Barter and coupons are also considered selling. The IRS expects to be paid tax on barters, so this will not satisfy working within the law.

Because this industry is regulated for public safety, in some areas, the cost of entry is prohibitive for the small baker.

Jason has the best way, but it cannot be done without a business plan. Working out of your home allows the baker to bypass many aspects of careful business planning, but it doesn't mean that they should be ignored.

If baking and decorating are your goal in an area with strict requirements, you have no choice but to save your money and work on a plan that may take you five years to achieve. But if you don't know this already, chances are that you may not have adequate business experience. While you are saving, take classes in small business, get jobs, even part time, in the industry to gain experience, and try to get a job where you have some responsibility with the finances and employees.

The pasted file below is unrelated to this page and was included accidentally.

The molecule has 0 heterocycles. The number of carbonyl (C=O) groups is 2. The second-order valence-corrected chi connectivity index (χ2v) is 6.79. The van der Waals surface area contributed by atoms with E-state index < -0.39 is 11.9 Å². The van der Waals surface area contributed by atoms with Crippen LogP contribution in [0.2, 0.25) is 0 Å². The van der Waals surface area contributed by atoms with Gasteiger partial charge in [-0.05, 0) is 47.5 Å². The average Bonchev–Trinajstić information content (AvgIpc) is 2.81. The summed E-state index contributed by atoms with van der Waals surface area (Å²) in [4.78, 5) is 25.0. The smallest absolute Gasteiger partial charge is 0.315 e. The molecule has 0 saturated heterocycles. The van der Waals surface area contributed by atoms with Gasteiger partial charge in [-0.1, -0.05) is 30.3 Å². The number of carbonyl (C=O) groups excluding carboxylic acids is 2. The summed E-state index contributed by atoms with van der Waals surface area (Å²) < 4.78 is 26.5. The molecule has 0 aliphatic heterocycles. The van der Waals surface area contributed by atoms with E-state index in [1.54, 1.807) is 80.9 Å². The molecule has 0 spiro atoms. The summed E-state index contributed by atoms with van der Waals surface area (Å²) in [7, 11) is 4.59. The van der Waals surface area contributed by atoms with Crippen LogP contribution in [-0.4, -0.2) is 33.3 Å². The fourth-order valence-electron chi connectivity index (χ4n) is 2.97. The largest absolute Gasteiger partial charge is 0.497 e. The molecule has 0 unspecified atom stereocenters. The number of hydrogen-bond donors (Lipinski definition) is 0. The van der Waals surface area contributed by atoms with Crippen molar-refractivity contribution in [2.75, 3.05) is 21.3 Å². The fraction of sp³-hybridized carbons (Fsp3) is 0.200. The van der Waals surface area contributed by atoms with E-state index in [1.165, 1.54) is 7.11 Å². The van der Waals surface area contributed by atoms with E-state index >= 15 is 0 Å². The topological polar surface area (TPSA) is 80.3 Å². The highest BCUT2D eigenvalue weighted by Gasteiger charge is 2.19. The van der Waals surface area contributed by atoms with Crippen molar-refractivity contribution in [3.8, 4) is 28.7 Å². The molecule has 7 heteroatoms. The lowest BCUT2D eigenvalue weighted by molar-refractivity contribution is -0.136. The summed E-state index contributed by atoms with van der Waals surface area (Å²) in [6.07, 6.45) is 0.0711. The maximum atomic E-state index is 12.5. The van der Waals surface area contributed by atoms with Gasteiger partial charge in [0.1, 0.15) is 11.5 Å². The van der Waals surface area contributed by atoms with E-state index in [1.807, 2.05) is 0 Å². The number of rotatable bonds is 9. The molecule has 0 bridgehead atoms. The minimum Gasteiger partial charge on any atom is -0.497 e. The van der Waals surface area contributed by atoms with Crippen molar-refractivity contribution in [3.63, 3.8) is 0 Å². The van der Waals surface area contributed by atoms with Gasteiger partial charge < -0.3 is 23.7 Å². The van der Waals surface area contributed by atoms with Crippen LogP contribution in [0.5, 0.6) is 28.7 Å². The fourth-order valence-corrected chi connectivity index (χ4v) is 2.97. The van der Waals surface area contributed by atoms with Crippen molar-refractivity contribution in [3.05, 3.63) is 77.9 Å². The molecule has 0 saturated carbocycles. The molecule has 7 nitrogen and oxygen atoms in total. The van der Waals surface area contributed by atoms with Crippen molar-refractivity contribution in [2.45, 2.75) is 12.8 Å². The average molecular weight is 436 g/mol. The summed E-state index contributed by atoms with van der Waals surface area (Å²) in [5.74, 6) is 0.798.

Read everything you can concerning business. Have that business plan as a work-in-progress during the whole planning period.

Develop your recipes, marketing (with a strong demographic study), branding, and core business policies.

If you do these things without jumping the gun on a pricey business venture, you will put yourself in the position to possibly be one of the 15% that make it the first year vs. the 85% that fail.

Hard work? Not all fun? You bet. But if you don't have the real dedication to own a business, this may not be your best path.

If you want to succeed and actually make money for your family, this is the only way.

Another option is if your family relocates, a state where cottage food industry is available could be part of the consideration process. It can be part of the financial decision.

jenmat Posted 26 Oct 2011 , 1:31pm
post #12 of 12

Hey, most of us have been where you are.
We realize that we have a talent that we could make some money, then we have the realization that making cakes is not like making crafts, you can't just do it anywhere.
While I totally feel your pain, because of your state laws, you're going to have to come to a decision that you're all in or all out. Can't walk that tightrope very long before someone will find out.